West London Alliance Church

2021: A Year’s Worth of Reading

This year, as I summarize my reading from 2021, I do so with a fair amount of frustration; frustration at the current context of being in a pandemic; frustration with myself because my reading goals for the year were nowhere close to being achieved; frustration that my lack of reading gave rise to wasting time. Let me explain.

This is the third year in a row that I have read fewer books than I had hoped and fewer books than the year before. Now, I realize that it isn’t about numbers per se. That is, one could read one book—I’ve got a good suggestion if that is the route you want to take—for the entire year and still have a good year in regards to a lot of the things reading helps me with; things like sanctification, increasing in knowledge, keeping informed on current issues, and using leisure time well. However, I also know myself. I know that, generally speaking, when I’m reading well and reading a significant amount, that is generally a good indication that my walk is going well.

Some might be surprised that I didn’t read a whole whack of books this year since the COVID pandemic and its accompanying lockdowns meant many other activities were curtailed. But, as I noted in last year’s summary of my reading, pandemic restrictions are not good for my reading!

I gave less time to reading and more time to YouTube. I gave less time to reading and more time to Netflix. And let me be blunt: I feel dumber. I feel like I have a shorter attention span and less capacity to think through hard truths. Some of that may be excusable, but much of it isn’t. And reading can help me here; I believe one of the great benefits of reading simply comes from the fact that spending time reading curtails my time spent on social media, on the internet, and watching entertainment. That is why I keep track of my reading and write blog posts such as this one every year.

This is going to change. I am committed to return to practices that saw me reading 40+ books in a year. I have read 4 already this month and will complete at least 2 more before February. It is a good start and I intend to follow through for the next 12 months. May God help me!

As many of you know, at the beginning of each year for 12 years I have blogged about the reading I did the previous year. Here are some links:  200920102011201220132014201520162017, 2018, 2019, and 2020. I blog about the past year of reading for several reasons which I have shared in the past and share again today. First, it is a means of holding myself accountable. I value reading and intend to make it an integral part of my life. By making my reading life public, I can allow people a glimpse into one of the disciplines of my life. Second, I hope for my reading history to be an encouragement to others. Though I know many others who read much more than I do, nevertheless, my year-long record of reading often surprises people in terms of what is possible if reading is a priority. I have a full-time job and five kids involved in extra-curricular activities. A very small portion of my reading occurs at work; though, I think I should read more at work and I hope to do so in 2021. I think that if I can share some of my successes with reading, that other busy people will be encouraged to read more. And that, in my estimation, would be a good thing. Third, to give glory to God. It is by grace that we read, desire to read, learn from our reading. The fact that my life allows me time to read, and that I have the faculties to do so, are nothing more than gifts from God to a person who has done nothing to deserve such favour.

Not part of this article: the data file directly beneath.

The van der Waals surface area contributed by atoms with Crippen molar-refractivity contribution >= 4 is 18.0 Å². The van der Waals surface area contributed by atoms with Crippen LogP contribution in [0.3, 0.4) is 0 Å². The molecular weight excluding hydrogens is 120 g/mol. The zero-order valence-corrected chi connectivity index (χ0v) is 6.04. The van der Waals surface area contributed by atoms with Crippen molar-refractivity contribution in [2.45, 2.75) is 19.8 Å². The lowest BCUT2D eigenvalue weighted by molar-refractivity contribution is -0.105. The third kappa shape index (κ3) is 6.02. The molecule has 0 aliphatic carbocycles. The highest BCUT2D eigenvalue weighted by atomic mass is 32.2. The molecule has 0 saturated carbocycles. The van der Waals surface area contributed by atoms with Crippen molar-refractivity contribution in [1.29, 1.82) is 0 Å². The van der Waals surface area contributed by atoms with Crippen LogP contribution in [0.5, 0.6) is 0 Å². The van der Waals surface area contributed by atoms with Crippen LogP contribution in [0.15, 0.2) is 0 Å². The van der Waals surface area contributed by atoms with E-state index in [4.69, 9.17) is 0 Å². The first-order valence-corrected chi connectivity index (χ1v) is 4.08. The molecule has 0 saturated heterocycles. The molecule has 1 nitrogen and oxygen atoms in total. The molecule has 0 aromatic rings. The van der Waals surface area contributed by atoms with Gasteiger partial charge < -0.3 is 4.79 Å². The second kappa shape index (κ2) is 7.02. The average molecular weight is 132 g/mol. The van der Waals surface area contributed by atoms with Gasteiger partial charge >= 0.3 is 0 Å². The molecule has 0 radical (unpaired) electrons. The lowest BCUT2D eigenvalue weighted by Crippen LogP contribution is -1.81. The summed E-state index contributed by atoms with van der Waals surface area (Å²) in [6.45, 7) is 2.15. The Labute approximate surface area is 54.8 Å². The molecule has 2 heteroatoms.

Here is a list of the books I read in 2021:

  • Finding the Right Hills to Die On by Gavin Ortlund
  • The Sovereignty of Grace by Arthur Custance
  • Not Afraid of the Antichrist by Michael Brown and Craig Keener
  • Raised with Christ by Adrian Warnock
  • Sanctification: An Alliance Distinctive by Samuel J. Stoesz
  • Wholly Sanctified by A. B. Simpson
  • Living with the Living God by George Smeaton and John Owen
  • The Fourfold Gospel by A. B. Simpson
  • The Ascension of Christ by Patrick Schreiner
  • The Christ of the Empty Tomb by James Montgomery Boice
  • Christ Crucified by Donald Macleod
  • Divorce and Remarriage by Wayne Grudem
  • Corporate Worship by Matt Merker
  • Deacons by Matt Smethurst
  • Ruth for You by Tony Merida
  • Ruth and Esther by David Strain
  • The Rise and Triumph of the Modern Self by Carl Trueman
  • Does God Care How We Worship? by Ligon Duncan
  • Men and Women in the Church by Kevin DeYoung
  • I Still Do by Dave Harvey
  • The Church: An Introduction by Gregg Allison
  • G. K Chesterton: The Apostle of Common Sense by Dale Ahlquist
  • God and the Transgender Debate by Andrew Walker

I’m hopeful for better things in 2022 on many fronts and my personal discipline in reading is one of them. I hope the same for you!


On Friday, January 28, 2022, Stuart lightbody said:

Hi pastor jude. Thanks for the summary on what you have read and why you read. For many years I have practiced a similar routine. When you first came to wlac I gave you a half dozen of my old books.

FYI- I like an author by name Walter Isaacson. Do you know him? He writes biography. He writes tomes not books. I have his bios on Steve Jobs and Leonardo da Vinci. I have read his bio on Einstein. I am currently reading his bio on Jennifer Doudna 'The Code Breaker' on gene editing. Disturbing. Fascinating. Fyi. That's all. No need to respond.

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